1. If someone really wants to keep watching the events, then why continue paying for the WWE network when you are taking the most popular thing off the network.
2. The second most popular thing? That would be NXT, the show that WWE took off its network so they could try to spite WWE.
3. People are more likely to not only get rid of the WWE Network, but also not follow the shows to whatever streaming platform they go to.
4. Its very obvious that this is being done by Vince to try to bump the stock up like it did when he got the TV deals with Fox and NBC Universal*. This is, at best, trying to use a band aid to cover a bullet hole. At worst, it will completely alienate fans and people will continue to turn off even their weekly shows.
5. I can almost see this coming from a mile away, but not only will WWE not lower the cost of the WWE network, there is a near definite chance that they will begin selling wholesale advertising across the streaming service. It would seem like they are trying to get the network to die.
6. They very well might be trying to kill off the network. It isn’t cheap to operate, and people are already tuning out. They might just try to wring every penny out for as long as they can and then just shut it down as a cost cutting measure.

*Personal story. Selling the PPV rights to a third party and having them handle the streaming of it feels like something that happened while I was at Toys R Us. Things were starting to take a downturn while working for the company. You could tell it was getting bad because we went from getting 80 hours per week during Christmas season one year, to barely getting any overtime the next.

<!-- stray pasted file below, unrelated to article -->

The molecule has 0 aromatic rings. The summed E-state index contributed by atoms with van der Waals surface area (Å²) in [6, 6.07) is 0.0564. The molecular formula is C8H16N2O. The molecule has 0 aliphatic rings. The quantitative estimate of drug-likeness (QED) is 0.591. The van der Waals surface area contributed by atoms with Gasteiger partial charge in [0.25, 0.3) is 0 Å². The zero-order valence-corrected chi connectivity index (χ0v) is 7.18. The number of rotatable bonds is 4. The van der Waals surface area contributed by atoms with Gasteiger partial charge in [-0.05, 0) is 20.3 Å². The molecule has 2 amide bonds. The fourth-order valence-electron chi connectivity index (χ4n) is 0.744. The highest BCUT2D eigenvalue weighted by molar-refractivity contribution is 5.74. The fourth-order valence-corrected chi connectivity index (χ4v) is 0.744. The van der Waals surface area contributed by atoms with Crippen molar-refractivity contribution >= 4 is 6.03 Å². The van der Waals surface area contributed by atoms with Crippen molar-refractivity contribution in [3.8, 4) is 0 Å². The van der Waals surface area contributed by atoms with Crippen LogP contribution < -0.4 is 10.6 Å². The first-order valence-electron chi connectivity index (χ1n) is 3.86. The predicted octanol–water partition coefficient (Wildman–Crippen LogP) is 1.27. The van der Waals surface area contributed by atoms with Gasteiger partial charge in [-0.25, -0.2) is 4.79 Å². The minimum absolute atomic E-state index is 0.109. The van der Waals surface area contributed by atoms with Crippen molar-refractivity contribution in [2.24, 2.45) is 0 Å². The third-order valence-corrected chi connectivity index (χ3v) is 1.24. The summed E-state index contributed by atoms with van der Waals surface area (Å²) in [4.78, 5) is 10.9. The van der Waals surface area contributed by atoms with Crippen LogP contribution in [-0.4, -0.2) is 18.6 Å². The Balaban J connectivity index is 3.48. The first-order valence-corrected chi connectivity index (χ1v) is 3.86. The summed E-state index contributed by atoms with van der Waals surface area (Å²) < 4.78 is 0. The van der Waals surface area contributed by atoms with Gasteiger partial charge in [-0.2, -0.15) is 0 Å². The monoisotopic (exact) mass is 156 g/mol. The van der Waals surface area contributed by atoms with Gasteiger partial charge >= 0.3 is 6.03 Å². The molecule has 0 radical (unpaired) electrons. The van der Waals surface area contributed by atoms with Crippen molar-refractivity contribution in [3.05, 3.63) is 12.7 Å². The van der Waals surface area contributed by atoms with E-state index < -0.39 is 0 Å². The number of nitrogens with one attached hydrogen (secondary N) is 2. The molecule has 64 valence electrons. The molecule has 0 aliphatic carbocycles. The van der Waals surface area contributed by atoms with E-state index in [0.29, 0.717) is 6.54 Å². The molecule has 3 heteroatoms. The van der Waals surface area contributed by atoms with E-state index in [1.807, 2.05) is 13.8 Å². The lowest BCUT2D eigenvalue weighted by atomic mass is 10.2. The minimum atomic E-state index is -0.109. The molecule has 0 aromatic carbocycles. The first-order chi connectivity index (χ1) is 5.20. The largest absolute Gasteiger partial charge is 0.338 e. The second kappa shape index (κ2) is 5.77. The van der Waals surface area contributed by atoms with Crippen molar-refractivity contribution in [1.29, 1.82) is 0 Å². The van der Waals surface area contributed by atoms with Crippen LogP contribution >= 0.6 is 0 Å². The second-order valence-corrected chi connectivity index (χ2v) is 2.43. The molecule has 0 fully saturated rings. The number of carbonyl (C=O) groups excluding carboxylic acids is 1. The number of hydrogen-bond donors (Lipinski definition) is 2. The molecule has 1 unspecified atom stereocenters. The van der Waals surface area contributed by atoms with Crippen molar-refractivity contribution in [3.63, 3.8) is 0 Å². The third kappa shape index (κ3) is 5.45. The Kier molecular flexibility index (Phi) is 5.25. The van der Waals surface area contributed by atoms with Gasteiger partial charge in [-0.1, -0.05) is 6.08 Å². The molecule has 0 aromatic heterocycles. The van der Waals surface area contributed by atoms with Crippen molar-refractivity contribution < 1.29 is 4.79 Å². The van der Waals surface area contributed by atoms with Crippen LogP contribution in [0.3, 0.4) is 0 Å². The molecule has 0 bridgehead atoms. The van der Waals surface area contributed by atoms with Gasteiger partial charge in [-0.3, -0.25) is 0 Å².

In an attempt to make money quickly, TRU sold their entire trucking line to a third party trucking company. The company gave Toys R Us a bunch of money up front to purchase the trucks, trailers, and rights to ship all of the trucks to the TRU locations. Also a part of the contract was that TRU would now have to start paying this trucking company for the rights to ship their product. Essentially, in an attempt to get money really quick, Toys R Us lost a fortune within 12-18 months because of the money they were spending to ship product in what used to be their equipment. Five years later, the company was dead.


I’ve painfully explained WWE’s finances for a very specific reason. While they are separate companies, the XFL is very much financially dependent on the success of WWE’s stock price to ensure its long term viability. Vince McMahon owns every aspect of the XFL. He owns every team. He owns the logos. He owns the licensing. When he says it’s his league, it’s HIS league. Before the league got going, he said he had enough money to run the league for three years. The AAF said they had years of money to potentially lose before becoming profitable, as well.

If Vince McMahon needs an infusion of cash to keep his league going, he will have a decision to make. Sell WWE stock at a heavily depressed price (currently trading at half of what it was when he made his initial stock sell) and hope the league becomes profitable before he loses his majority share of his own wrestling company. OR, sell WWE to a company like Amazon and try to follow your football dream.

The realistic scenario is to sell majorities of each team in the league to eight millionaires who would buy, say 75% of the St. Louis Battlehawks, while McMahon continues to hold 25% of each team and controls the league. He could take some of the financial responsibility off of his back and spread it around, ensuring that his financial wellbeing isn’t the sole factor in whether the XFL lives or dies.

Having watched wrestling for as long as I have, though, I have a feeling that this league will die out because no ego exists larger than Vince McMahon’s, and no person thinks he knows more about everything than Vince McMahon. The WWE is Vince McMahon, and Vince McMahon is WWE. The XFL is just a silly game he is playing.